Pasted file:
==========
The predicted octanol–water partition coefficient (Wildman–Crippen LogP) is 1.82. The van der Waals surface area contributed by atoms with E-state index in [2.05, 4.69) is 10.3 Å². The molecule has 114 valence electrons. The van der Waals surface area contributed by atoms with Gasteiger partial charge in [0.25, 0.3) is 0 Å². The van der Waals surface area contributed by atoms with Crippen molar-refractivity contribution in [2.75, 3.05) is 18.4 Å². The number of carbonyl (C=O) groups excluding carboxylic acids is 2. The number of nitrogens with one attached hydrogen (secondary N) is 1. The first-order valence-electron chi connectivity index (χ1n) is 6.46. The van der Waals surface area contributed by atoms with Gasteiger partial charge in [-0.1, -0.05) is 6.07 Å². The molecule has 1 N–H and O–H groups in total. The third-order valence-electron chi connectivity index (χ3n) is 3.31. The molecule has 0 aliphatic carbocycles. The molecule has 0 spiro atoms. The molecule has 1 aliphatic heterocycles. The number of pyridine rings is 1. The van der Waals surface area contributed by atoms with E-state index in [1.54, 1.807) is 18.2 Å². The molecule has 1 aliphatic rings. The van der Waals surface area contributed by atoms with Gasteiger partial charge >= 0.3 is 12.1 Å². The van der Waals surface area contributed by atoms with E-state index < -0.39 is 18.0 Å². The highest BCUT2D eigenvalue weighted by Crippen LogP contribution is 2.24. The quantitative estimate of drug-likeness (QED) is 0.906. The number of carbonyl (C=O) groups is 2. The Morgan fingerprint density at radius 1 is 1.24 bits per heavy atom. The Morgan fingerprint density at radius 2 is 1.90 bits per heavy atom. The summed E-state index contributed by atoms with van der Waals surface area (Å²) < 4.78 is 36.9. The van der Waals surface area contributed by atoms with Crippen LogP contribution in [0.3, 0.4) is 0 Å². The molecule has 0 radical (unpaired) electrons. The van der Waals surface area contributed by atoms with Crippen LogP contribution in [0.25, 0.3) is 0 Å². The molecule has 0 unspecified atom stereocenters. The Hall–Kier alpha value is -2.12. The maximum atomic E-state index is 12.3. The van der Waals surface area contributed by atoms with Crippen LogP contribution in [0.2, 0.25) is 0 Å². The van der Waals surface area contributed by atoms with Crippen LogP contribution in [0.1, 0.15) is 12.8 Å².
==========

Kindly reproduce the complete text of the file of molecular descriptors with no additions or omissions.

The predicted octanol–water partition coefficient (Wildman–Crippen LogP) is 1.82. The van der Waals surface area contributed by atoms with E-state index in [2.05, 4.69) is 10.3 Å². The molecule has 114 valence electrons. The van der Waals surface area contributed by atoms with Gasteiger partial charge in [0.25, 0.3) is 0 Å². The van der Waals surface area contributed by atoms with Crippen molar-refractivity contribution in [2.75, 3.05) is 18.4 Å². The number of carbonyl (C=O) groups excluding carboxylic acids is 2. The number of nitrogens with one attached hydrogen (secondary N) is 1. The first-order valence-electron chi connectivity index (χ1n) is 6.46. The van der Waals surface area contributed by atoms with Gasteiger partial charge in [-0.1, -0.05) is 6.07 Å². The molecule has 1 N–H and O–H groups in total. The third-order valence-electron chi connectivity index (χ3n) is 3.31. The molecule has 0 aliphatic carbocycles. The molecule has 0 spiro atoms. The molecule has 1 aliphatic heterocycles. The number of pyridine rings is 1. The van der Waals surface area contributed by atoms with E-state index in [1.54, 1.807) is 18.2 Å². The molecule has 1 aliphatic rings. The van der Waals surface area contributed by atoms with Gasteiger partial charge >= 0.3 is 12.1 Å². The van der Waals surface area contributed by atoms with E-state index < -0.39 is 18.0 Å². The highest BCUT2D eigenvalue weighted by Crippen LogP contribution is 2.24. The quantitative estimate of drug-likeness (QED) is 0.906. The number of carbonyl (C=O) groups is 2. The Morgan fingerprint density at radius 1 is 1.24 bits per heavy atom. The Morgan fingerprint density at radius 2 is 1.90 bits per heavy atom. The summed E-state index contributed by atoms with van der Waals surface area (Å²) < 4.78 is 36.9. The van der Waals surface area contributed by atoms with Crippen LogP contribution in [0.3, 0.4) is 0 Å². The molecule has 0 radical (unpaired) electrons. The van der Waals surface area contributed by atoms with Crippen LogP contribution in [0.25, 0.3) is 0 Å². The molecule has 0 unspecified atom stereocenters. The Hall–Kier alpha value is -2.12. The maximum atomic E-state index is 12.3. The van der Waals surface area contributed by atoms with Crippen LogP contribution in [0.2, 0.25) is 0 Å². The van der Waals surface area contributed by atoms with Crippen LogP contribution in [0.1, 0.15) is 12.8 Å².